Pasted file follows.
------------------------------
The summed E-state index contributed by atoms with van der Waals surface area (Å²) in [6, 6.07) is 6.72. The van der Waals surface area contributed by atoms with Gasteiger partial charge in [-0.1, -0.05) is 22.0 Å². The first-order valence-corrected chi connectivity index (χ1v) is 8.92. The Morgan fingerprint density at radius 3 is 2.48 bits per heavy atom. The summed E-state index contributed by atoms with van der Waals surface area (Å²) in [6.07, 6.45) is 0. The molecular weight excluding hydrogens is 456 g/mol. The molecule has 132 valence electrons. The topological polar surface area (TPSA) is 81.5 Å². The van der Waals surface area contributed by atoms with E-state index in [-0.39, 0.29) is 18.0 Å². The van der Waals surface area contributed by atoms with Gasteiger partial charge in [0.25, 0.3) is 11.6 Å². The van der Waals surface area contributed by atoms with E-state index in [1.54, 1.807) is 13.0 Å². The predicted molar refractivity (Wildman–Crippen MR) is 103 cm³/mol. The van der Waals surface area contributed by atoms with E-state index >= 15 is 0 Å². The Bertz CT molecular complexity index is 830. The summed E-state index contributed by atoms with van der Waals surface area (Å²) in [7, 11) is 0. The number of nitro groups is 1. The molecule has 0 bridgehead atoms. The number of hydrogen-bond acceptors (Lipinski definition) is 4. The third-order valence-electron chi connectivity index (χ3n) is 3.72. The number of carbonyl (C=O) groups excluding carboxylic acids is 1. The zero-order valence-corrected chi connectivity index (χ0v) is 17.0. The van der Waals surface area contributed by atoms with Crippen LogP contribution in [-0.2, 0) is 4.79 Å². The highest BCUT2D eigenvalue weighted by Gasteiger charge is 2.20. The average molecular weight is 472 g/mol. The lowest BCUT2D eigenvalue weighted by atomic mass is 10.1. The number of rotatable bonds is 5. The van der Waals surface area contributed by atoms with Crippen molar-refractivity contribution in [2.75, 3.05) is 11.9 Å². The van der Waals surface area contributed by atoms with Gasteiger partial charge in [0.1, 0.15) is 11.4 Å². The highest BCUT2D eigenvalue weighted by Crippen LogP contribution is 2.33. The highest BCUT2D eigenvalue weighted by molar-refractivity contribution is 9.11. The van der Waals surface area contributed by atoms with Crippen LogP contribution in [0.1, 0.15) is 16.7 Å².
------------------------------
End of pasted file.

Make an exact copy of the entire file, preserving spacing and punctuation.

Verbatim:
The summed E-state index contributed by atoms with van der Waals surface area (Å²) in [6, 6.07) is 6.72. The van der Waals surface area contributed by atoms with Gasteiger partial charge in [-0.1, -0.05) is 22.0 Å². The first-order valence-corrected chi connectivity index (χ1v) is 8.92. The Morgan fingerprint density at radius 3 is 2.48 bits per heavy atom. The summed E-state index contributed by atoms with van der Waals surface area (Å²) in [6.07, 6.45) is 0. The molecular weight excluding hydrogens is 456 g/mol. The molecule has 132 valence electrons. The topological polar surface area (TPSA) is 81.5 Å². The van der Waals surface area contributed by atoms with E-state index in [-0.39, 0.29) is 18.0 Å². The van der Waals surface area contributed by atoms with Gasteiger partial charge in [0.25, 0.3) is 11.6 Å². The van der Waals surface area contributed by atoms with E-state index in [1.54, 1.807) is 13.0 Å². The predicted molar refractivity (Wildman–Crippen MR) is 103 cm³/mol. The van der Waals surface area contributed by atoms with E-state index >= 15 is 0 Å². The Bertz CT molecular complexity index is 830. The summed E-state index contributed by atoms with van der Waals surface area (Å²) in [7, 11) is 0. The number of nitro groups is 1. The molecule has 0 bridgehead atoms. The number of hydrogen-bond acceptors (Lipinski definition) is 4. The third-order valence-electron chi connectivity index (χ3n) is 3.72. The number of carbonyl (C=O) groups excluding carboxylic acids is 1. The zero-order valence-corrected chi connectivity index (χ0v) is 17.0. The van der Waals surface area contributed by atoms with Crippen LogP contribution in [-0.2, 0) is 4.79 Å². The highest BCUT2D eigenvalue weighted by Gasteiger charge is 2.20. The average molecular weight is 472 g/mol. The lowest BCUT2D eigenvalue weighted by atomic mass is 10.1. The number of rotatable bonds is 5. The van der Waals surface area contributed by atoms with Crippen molar-refractivity contribution in [2.75, 3.05) is 11.9 Å². The van der Waals surface area contributed by atoms with Gasteiger partial charge in [0.1, 0.15) is 11.4 Å². The highest BCUT2D eigenvalue weighted by Crippen LogP contribution is 2.33. The highest BCUT2D eigenvalue weighted by molar-refractivity contribution is 9.11. The van der Waals surface area contributed by atoms with Crippen LogP contribution in [0.1, 0.15) is 16.7 Å².